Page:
Impact Assessment is sent by letter post to all MEPs
Because of the “urgency of the situation”, the commission decided to – against all principles of good administration – to skip an essential part of the process called impact assessment.
It is just what it sounds like – a study on how the proposed directive will impact various stakeholders like hunters, reservists, sport shooters, recreational shooters, firearms collectors to name a few. Despite requests of the MEPs and rapporteurs, commission has failed – to this date – deliver a proper impact assessment to justify the directive proposal.
I think we all know why.
One of the reasons of the conference was to provide a voice to all shooting enthusiasts and an opportunity for each stakeholder group to voice their opinion on the directive. One could characterize it as a live version of the impact assessment.
After the conference, everything was put together by Firearms United team of volunteers and now we have two versions:
We are stuck on this text at the European Parliament, which position comes to keep in the hands of civilians dangerous automatic and semi-automatic firearms. We need your help in order to convince your colleagues at the EP [to get them banned].
Pressure by Commission/Council and Updates on Trilogue
On November 24th, the Firearms United network received classified and very reliable intelligence according to which the European Commission would be exerting an unprecedented amount of pressure on the European Parliament to reach an end to the trilogue before the end of the year; and such an agreement would be on the Council’s position.
Given how many of the biggest member States agree on many points – with the governments of Germany, France and Italy being among the main sponsors of what is now in-famously known as the “EU gun ban” – the European Parliament may indeed be forced to capitulate.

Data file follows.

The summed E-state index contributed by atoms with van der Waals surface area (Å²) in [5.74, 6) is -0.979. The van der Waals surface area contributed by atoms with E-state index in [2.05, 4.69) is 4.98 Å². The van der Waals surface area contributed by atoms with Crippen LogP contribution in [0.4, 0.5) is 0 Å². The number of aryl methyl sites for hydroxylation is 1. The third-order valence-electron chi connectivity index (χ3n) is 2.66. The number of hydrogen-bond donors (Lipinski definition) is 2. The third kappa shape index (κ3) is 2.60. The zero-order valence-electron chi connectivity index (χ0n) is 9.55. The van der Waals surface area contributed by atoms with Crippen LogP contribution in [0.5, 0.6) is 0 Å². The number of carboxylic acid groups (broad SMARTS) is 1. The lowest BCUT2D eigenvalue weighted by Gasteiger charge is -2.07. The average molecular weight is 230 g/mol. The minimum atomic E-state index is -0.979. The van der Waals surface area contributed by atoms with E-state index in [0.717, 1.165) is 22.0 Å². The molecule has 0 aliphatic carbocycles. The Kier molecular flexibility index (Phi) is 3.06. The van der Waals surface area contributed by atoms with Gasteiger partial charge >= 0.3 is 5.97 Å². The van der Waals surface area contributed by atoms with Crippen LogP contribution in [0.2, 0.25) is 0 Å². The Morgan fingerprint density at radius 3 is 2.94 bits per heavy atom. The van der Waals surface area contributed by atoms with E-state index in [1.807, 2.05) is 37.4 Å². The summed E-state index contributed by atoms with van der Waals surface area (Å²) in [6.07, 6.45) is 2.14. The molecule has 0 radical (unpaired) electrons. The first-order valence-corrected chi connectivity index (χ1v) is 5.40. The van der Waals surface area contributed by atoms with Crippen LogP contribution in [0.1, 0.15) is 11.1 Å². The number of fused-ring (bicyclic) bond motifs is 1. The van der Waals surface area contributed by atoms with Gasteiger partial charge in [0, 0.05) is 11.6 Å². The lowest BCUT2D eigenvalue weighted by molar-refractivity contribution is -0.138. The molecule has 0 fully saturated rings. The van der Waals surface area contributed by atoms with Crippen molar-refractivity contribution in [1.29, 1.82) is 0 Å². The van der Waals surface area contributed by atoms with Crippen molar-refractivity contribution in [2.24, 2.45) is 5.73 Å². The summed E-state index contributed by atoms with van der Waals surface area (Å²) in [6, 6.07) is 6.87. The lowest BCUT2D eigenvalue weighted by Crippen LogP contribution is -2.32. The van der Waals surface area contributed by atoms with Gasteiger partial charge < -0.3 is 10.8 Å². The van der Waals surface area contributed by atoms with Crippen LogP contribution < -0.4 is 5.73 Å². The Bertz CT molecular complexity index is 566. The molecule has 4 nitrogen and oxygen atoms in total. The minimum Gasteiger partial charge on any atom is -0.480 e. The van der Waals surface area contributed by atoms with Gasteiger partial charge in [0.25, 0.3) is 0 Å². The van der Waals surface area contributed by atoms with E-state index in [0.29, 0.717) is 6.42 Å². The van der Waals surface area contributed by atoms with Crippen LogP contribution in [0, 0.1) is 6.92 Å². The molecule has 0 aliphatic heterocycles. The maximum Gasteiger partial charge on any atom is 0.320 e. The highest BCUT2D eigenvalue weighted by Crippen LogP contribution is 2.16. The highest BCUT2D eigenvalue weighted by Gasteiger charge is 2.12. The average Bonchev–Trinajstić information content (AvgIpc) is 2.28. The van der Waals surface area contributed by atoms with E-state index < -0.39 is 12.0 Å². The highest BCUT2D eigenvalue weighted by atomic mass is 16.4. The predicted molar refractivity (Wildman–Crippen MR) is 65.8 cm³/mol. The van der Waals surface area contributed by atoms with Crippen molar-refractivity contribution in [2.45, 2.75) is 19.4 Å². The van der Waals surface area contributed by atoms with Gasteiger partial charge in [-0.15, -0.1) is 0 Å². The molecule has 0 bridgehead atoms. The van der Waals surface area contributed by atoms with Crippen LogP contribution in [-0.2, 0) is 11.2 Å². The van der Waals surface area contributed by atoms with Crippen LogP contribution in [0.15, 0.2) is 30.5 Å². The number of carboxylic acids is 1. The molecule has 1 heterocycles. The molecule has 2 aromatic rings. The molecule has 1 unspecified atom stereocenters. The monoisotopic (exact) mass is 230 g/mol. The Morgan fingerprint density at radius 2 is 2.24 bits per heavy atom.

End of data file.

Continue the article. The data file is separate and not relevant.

PLEASE SHARE AND ACT: EU COMMISSION WILL ENABLE ORIGINAL EUGUNBAN PROPOSAL
Perhaps it is due to our facts which we presented last Wednesday in Brussels and which were not spread by media at all – even when we made a paid press release. It seems no journalist or online magazin forwarded this information, even when it got 1 million views.
We came to know that Commission and the Ministries of the Interior of FR, DE and IT are pressuring Parliament to accept their ban proposal by the end of this year.
They want to ban magazines and semi-automatic rifles: Read more
Please support your MEPs that they do not give in to this pressure.
Firearms United president Tomasz W. Stępień had the honor to deliver the final remarks of the conference, and did so with a vengeance. His remarks were probably the most intense and vibrant speech of the day.
While political correctness allows gun owners to be the only part of society that can legitimately be victimized by deliberate attacks, anti-gun political leaders live in their ivory towers surrounded by armed bodyguards and plot the disarmament of their citizens.
The European Commission’s EU Gun Ban plans also target collectors, and quite heavily so: they would be forced to permanently alter, deactivate, or even turn in for destruction many firearms of great economic, historic and cultural value because the European Commission considers them “too dangerous” to be left in the hands of average citizens.
FESAC chairman Stephen A. Petroni once again denounced how the European Commission willfully and maliciously compares legitimate gun collectors with illegal hoarders and identifies them as “possible sources of firearms” for the black market in order to justify restrictions against them.